Systems Thinking: A Method

Let’s use an example on sales and profitability from a manufacturing company who finds themselves in a price-discounting free fall in order to maintain sales volume (example via

First, let’s identify the events surrounding the problem. In this case:

  • Your sales are below expectations, and
  • Your profits are miserable and dwindling

Next, we’re going to visualize this problem as a systems diagram. A visual map allows you to take a problem that might appear one way at first gland and spread it out in front of you so you can clearly see how all of its parts relate and interact.


Grab some post-it notes and make a list on the wall of everything that is affecting this problem. In this case:


After you’ve listed all of the factors playing into your problem, visually map out their relationships. If you aren’t sure of where to start, take a cue from John Coltrane who starts “in the middle and moves in both directions at once.”

At this point, we know our customers expectations of low, discounted prices is pushing our revenue down:


…which has created a cycle that leads to continued discounts revenue drops that reinforce those expectations:


This is playing hell on our margins, putting more pressure on our revenue expectations and exacerbating our revenue shortfall:


Meanwhile, the discounted pricing is resulting in uneven demand, which raises our logistical costs to manage, cutting into our margins even worse!


At this point, you have a clear picture of the problem. This allows you to zoom in and identify the parts you can and cannot control. The big-picture vision of the problem can be especially effective at breaking short-sighted mental models that inflame the cycle.

So, the VP of Marketing who might be thinking “I am focused on sales growth, logistical costs are not my problem” can see that the two are deeply related and react accordingly. The regional manager hell-bound on meeting her monthly target at all costs can see that this commitment to this cycle will put the company out of business, and react accordingly.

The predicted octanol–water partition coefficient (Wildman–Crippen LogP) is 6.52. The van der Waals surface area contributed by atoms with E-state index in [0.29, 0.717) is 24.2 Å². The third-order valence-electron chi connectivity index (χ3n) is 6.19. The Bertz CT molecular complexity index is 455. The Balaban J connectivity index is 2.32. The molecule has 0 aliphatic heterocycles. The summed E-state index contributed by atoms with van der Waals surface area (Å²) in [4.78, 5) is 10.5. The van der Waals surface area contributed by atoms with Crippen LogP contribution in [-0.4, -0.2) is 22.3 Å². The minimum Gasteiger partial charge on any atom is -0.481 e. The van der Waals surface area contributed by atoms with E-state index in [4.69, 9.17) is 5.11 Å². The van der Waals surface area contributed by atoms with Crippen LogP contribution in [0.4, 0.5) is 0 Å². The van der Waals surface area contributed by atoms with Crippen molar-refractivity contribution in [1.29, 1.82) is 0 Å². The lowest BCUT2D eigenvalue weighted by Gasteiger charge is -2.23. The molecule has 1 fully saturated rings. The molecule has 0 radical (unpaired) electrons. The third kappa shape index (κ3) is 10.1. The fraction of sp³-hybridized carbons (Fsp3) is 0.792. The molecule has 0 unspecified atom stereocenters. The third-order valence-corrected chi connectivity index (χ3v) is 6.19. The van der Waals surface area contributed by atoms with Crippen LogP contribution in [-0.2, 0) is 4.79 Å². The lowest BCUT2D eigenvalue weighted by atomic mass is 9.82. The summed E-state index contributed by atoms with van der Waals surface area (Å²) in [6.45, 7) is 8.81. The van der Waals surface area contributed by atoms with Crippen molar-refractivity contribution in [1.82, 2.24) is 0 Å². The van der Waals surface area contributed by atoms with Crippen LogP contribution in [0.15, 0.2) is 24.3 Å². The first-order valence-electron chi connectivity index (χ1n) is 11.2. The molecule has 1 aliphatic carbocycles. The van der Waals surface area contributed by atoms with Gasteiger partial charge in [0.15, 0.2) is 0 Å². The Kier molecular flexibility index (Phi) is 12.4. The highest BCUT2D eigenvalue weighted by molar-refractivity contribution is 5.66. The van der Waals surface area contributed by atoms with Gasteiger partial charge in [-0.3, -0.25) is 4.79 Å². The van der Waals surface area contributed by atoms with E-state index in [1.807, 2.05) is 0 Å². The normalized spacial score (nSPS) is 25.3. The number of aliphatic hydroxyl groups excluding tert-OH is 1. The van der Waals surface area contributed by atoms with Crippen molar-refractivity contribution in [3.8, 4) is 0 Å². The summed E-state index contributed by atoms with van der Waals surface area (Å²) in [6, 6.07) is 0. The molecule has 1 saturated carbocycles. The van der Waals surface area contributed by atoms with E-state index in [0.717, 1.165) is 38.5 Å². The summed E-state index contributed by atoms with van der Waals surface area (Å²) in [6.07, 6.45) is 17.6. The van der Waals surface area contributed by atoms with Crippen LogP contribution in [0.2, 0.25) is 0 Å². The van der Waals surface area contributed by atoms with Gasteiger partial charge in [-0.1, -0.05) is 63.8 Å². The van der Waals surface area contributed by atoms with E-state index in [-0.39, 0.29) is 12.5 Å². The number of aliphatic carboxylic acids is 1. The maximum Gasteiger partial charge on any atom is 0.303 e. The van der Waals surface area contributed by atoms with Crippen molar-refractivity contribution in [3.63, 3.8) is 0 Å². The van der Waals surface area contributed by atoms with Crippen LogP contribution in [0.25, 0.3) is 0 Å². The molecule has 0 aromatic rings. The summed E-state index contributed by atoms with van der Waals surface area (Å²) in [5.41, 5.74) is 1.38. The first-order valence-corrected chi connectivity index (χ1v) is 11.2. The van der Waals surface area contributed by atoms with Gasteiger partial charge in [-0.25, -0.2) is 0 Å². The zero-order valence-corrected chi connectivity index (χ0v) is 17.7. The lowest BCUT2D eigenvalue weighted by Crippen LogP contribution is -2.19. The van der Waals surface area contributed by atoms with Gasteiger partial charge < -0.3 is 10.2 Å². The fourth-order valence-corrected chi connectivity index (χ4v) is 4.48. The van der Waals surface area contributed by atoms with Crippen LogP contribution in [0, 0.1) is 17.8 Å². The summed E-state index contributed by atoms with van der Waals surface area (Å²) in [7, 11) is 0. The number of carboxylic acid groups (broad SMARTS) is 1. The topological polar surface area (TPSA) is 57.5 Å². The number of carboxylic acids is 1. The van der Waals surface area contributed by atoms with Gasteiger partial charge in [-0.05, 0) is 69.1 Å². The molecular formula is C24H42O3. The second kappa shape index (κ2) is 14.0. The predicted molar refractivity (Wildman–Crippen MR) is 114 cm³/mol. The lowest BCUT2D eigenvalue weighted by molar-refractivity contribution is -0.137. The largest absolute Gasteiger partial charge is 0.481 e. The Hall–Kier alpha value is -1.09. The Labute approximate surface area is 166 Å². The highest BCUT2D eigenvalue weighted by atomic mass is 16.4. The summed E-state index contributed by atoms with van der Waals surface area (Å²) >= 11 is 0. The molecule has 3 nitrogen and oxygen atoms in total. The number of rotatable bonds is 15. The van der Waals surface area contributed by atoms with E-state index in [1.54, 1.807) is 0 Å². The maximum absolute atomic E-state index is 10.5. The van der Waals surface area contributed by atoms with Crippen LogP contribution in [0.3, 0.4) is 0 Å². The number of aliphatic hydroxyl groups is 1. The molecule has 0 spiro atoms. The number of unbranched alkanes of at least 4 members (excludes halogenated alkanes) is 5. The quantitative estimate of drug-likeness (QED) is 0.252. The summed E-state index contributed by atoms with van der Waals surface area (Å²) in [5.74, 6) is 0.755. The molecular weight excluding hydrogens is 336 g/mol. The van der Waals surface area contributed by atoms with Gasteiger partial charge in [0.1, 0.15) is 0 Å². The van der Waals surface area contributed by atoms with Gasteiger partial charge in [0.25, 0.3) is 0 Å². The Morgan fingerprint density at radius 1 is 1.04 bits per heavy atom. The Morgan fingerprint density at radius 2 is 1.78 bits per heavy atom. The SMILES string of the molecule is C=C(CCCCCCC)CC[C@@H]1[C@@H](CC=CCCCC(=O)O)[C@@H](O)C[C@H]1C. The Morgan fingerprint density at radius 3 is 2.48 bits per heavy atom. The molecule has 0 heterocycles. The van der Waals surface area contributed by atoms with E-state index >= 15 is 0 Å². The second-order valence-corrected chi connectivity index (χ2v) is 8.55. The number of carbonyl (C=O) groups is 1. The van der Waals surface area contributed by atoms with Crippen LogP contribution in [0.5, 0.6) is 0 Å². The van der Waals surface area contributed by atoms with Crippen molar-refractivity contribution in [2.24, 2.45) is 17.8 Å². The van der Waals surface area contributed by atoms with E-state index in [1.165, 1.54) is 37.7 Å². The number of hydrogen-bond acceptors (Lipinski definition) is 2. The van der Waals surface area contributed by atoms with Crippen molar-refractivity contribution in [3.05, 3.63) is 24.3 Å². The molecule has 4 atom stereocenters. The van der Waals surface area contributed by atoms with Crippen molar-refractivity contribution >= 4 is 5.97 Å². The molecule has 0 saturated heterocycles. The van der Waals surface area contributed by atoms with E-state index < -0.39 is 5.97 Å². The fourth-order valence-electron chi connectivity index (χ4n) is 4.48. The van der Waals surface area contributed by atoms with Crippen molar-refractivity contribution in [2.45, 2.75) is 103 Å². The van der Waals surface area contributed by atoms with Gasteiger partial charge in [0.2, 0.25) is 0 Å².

A systems approach allows an organization to solve complex problems from the same vantage point and speaking the same language.

Good Habits

Systems thinking is an exercise and method, but has the most impact when it becomes a habitual way of thinking and acting. Habits that will set you down the right path include:

  • Seek to understand the big picture
  • Observe patterns and trends in the system over time
  • Recognize that a system’s structure generates its behavior
  • Consider an issue fully and resists the urge to come to a quick conclusion
  • Consider how mental models affect your reality
  • Look for leverage points that can change the system
  • Examine unintended consequences
  • Surface and test your assumptions asap

Source: Waters Foundation, Habits of a Systems Thinker (PDF)

Dive In

What now? Get out from behind your computer and try this on for size. Sit down and identify a complex problem in your life. Something that feels unwieldy and difficult to get your hands around, either business or personal. What are all of the parts of the problem? Get them down on paper. Map out how they interact and affect each other. Based on that map, what can you affect? What can you not? Identify the points of leverage and break that system.

What are the most critical complex challenges we should be mapping as an industry right now?

To dig deeper, watch this talk on Simplifying Complexity:

Thinking in Systems: A Primer
By Donella H. Meadows

And pick up a copy of “Thinking in Systems” by Donella Meadows.


Brent Dixon lives in Austin, Texas. He is a designer, educator, musician and doodler. Brent runs the design studio The Habdash, and founded the young professionals' community the Cooperative Trust. Brent is currently a Master of Fine Arts design candidate at the University of Texas.